Writing Games: Multicultural Case Studies of Academic Literacy Practices in Higher Education
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This book explores how writers from several different cultures learn to write in their academic settings, and how their writing practices interact with and contribute to their evolving identities as students and professionals in academic environments in higher education.
Embedded in a theoretical framework of situated practice, the naturalistic case studies and literacy autobiographies include portrayals of undergraduate students and teachers, master's level students, doctoral students, young bilingual faculty, and established scholars, all of whom are struggling to understand their roles in ambiguously defined communities of academic writers.
In addition to the notion of situated practice, the other powerful concept used as an interpretive framework is captured by the metaphor of "games"--a metaphor designed to emphasize that the practice of academic writing is shaped but not dictated by rules and conventions; that writing games consist of the practice of playing, not the rules themselves; and that writers have choices about whether and how to play.
Focusing on people rather than experiments, numbers, and abstractions, this interdisciplinary work draws on concepts and methods from narrative inquiry, qualitative anthropology and sociology, and case studies of academic literacy in the field of composition and rhetoric. The style of the book is accessible and reader friendly, eschewing highly technical insider language without dismissing complex issues. It has a multicultural focus in the sense that the people portrayed are from a number of different cultures within and outside North America. It is also a multivocal work: the author positions herself as both an insider and outsider and takes on the different voices of each; other voices that appear are those of her case study participants, and published authors and their case study participants. It is the author's hope that readers will find multiple ways to connect their own experiences with those of the writers the book portrays.
Yuko read novels in English. She came back for her second year refreshed, determined not to give up, more confi dent in her reading ability, and armed with new game strategies. For exam ple, she told Spack that she had stopped worrying about not being able to understand every word of every reading, was avoiding difficult readings when she had a choice of topics, and read differently according to the kind of text and to the treatment that text was given in her classes. She also learned to choose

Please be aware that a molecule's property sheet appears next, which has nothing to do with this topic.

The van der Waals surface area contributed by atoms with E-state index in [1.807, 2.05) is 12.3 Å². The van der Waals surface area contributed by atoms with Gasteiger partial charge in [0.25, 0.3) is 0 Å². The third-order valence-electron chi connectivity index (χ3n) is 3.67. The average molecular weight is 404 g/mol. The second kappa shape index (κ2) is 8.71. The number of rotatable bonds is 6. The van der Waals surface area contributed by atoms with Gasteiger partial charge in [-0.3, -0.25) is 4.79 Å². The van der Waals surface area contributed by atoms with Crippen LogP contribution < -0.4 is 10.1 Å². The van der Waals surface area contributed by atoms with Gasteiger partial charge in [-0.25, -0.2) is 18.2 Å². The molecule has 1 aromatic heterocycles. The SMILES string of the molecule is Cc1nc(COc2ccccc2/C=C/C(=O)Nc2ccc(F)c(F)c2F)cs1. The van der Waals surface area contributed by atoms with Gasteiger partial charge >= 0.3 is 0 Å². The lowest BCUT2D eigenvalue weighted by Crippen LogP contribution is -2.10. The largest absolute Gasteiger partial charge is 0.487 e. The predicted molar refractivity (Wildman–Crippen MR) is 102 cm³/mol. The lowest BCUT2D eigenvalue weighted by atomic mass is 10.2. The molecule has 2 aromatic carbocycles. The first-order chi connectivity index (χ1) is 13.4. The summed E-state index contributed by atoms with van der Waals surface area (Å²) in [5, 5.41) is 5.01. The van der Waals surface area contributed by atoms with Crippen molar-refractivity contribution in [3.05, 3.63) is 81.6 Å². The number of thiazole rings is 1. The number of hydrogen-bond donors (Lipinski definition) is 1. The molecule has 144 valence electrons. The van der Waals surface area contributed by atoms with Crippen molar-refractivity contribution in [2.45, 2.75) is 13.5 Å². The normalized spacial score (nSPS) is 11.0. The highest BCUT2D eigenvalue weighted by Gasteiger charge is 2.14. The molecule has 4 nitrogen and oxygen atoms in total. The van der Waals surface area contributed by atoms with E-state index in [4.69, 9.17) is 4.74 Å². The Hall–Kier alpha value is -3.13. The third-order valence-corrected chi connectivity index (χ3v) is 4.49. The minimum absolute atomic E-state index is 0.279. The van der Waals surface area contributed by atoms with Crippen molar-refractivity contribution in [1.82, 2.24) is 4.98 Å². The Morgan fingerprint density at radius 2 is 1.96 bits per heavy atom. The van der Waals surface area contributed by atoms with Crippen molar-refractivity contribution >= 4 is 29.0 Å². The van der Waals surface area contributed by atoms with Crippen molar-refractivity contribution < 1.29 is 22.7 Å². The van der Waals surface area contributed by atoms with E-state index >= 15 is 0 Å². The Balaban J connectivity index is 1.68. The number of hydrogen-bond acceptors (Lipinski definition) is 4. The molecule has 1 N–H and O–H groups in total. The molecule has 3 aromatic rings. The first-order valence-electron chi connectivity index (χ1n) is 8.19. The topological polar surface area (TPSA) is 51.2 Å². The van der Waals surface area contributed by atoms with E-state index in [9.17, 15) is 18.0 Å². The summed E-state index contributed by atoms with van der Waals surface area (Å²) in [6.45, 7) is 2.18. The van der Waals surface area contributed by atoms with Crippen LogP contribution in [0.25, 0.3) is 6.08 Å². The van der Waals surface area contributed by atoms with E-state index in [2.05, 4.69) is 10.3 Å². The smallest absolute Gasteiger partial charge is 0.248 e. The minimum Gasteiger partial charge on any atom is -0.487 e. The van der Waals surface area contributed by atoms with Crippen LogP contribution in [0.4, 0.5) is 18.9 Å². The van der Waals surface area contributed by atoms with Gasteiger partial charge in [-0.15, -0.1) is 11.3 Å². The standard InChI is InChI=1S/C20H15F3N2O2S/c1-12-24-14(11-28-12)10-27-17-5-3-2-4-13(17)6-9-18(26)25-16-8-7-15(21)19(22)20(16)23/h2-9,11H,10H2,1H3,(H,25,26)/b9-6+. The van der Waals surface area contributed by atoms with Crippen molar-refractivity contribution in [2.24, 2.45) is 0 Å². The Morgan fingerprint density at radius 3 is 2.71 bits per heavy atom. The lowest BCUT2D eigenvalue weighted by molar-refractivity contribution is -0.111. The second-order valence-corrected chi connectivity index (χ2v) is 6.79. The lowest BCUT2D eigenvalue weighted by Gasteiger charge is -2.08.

environment. This need to find new ways to learn once students step into a profession is exactly what Aviva Freed man and Christine Adam (1996) concluded from their comparison of fourth year students doing simulated professional writing in an academic setting and graduate students doing workplace writing in an MA internship pro gram. The MA students found that their academic learning strategies that stemmed from explicit assignments and evaluation criteria did not serve them well in their much
manuscripts for publishers, and working on his own writing. By all accounts Jean and John were located on the stricter end of the continuum of teacher styles in the program. The other end was occupied by two professors in the "touchy-feely" camp whom I had heard about but whose classes I did not visit as part of my project. Jean and John were active professionally, writing and participating in conferences. The Classes and Assignments. Jean's Educational Research Methods class met twice a week for
"any aca demic writing": Karine, I must say this is a messy paper. I respect your opinion, but in any aca demic paper, you should back up your opinion with clear & convincing argu ments & analyses. One thing I don't follow is that how you can resent some thing you claim you don't yet quite understand. Krashen has his theories, and Gass & Selinker must have read & understood Krashen's theories before they began to critique them. If you don't quite understand either side, how do you know which
my allegiances. It is not that I had no stances at all. After taking a sociology class that seemed to be full of happily mentored students I was able to state with confidence, counter to my professor's claim, that some aspects of human behavior couldn't and shouldn't be turned into numbers. Why couldn't people in this class see that the serious game of turning "mo tivation" into a number didn't make sense to me? Although I had toyed with the idea of asking the professor to be my PhD advisor, I